In the age of technology, twitter, facebook, and email, the Thank You Note is often long forgotten. Sending thank you notes to thank people for gifts that they gave you, for their hospitality, or for just being a friend can both make someone's day and showcase your own sophistication and class. This personal touch will never go out of style and really is appreciated by most people. This article from Marie Claire gives you a rundown on how to write a good and thoughtful thank you note without rambling on or feeling like you are writing pointless things.
Do I send a thank you note for every gift I get?
You can't go wrong with saying thank you–and a thank you note, preferably a hand-written card, is a must for gifts. Use your common sense–you can probably go without handing your boyfriend a thank you note when he's on the couch next to you, but if his parents visited and brought gifts, it's time to break out the stationery.
What do I write?
Thank you notes for gifts are tough to write–it's not easy to find the right words to tell Aunt Sally how much you loved the taxidermal squirrel. Try this no-fail, three-sentence formula:
1. Thank them for the specific gift (not just "the gift").
2. Tell them what you'll use it for and how much you look forward to doing so (if you're planning on using it by taking it to the store to return it for cold, hard cash, keep it quiet).
3. End by wishing them well or letting them know you look forward to seeing them soon.
How do I sign off on a thank you note?
"Best" is the worst–stay away from anything that you would put on a cover letter or restraining order. Instead, go with wishing you the very best,most sincerely, or many thanks.
Better late than than never?
It's never too late, but if it's been six months and you're writing your holiday thank you notes poolside, start off with something like, "I sincerely apologize for how late this is, but I just wanted to thank you for the sweater/book/bacon of the month club membership."
How should I thank someone for coming to my party?
A verbal thank-you is fine when you're thanking someone for attending a party you threw--call them up and let them know it was great to see them. If they brought a dish or alcohol, make sure to mention it too so that they know it was appreciated and remembered.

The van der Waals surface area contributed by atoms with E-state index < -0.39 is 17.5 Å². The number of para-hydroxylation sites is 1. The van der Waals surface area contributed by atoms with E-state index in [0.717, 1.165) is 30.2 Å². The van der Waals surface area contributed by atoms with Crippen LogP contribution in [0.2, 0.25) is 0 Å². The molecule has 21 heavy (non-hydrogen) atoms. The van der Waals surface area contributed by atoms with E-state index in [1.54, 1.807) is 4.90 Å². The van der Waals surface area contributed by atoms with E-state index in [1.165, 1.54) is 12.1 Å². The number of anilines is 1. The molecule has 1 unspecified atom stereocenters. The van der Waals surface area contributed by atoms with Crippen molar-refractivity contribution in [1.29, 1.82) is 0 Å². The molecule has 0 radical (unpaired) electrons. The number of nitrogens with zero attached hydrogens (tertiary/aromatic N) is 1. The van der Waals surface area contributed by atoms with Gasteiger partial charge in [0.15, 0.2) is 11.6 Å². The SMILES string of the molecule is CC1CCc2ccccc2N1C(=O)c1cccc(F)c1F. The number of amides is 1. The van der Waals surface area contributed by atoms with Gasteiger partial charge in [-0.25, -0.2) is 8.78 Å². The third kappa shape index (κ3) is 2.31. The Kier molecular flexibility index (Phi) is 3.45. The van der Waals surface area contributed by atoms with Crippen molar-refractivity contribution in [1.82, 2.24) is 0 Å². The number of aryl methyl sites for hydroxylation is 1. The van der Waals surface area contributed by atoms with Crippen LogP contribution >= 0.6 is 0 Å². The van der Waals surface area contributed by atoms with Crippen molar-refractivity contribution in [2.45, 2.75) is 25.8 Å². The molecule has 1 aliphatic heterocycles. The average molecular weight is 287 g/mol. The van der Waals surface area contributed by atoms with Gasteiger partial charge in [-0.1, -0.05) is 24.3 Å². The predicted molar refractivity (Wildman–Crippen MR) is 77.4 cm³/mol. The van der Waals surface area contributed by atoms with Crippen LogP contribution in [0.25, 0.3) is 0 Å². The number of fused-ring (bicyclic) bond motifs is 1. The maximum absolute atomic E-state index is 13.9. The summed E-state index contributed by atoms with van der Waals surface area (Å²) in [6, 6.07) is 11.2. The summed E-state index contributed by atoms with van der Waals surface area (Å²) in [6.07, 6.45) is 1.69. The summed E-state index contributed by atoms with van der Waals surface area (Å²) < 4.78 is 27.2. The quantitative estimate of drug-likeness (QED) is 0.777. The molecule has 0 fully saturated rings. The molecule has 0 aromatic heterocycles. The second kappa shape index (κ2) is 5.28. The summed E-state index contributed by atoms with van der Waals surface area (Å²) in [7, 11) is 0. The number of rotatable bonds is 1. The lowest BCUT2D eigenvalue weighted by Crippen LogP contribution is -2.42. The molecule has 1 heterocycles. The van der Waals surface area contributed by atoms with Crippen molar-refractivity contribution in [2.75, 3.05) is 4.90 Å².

When can I get away with an email or phone call instead of a card?
The handwritten thank you note is almost always the right way to go. But if you're worried about having or making time to sit down and write out notes–for example, if you had a huge party or are traveling for the holidays–a phone call is acceptable. But if you have the time to sit down and write out a note, try to do so–it tells the recipient that you took the time to sit down and think of them, and it's the most sincere way to do it.
No one really hand-writes when they can just send an e-mail, right?
Proceed with caution when it comes to e-mail; it's the easy way out to quickly type out an email, and can come across as insincere, especially to anyone who doesn't use e-mail as their primary means of communication. If you're set on using e-mail, make sure you personalize each thank-you–avoid a massive generic "thanks a bunch!" CC'd to your entire address book. Facebook messages and texts are never OK.
Can I send an e-card?
Shooting your best friend a snarky card from someecards.com is fine, but not everyone will appreciate it. When it comes to work clients or supervisors, stick to a handwritten note. And consider sending a handwritten note in addition to the e-card!
I didn't get a gift for the person I'm thanking. Do I mention it in my note?
A gift is a nice gesture, not a holiday requirement, so don't apologize. Your words can mean just as much as a gift, so put some extra thought into your thank you card, and make a mental note to put this person on your gift list next year.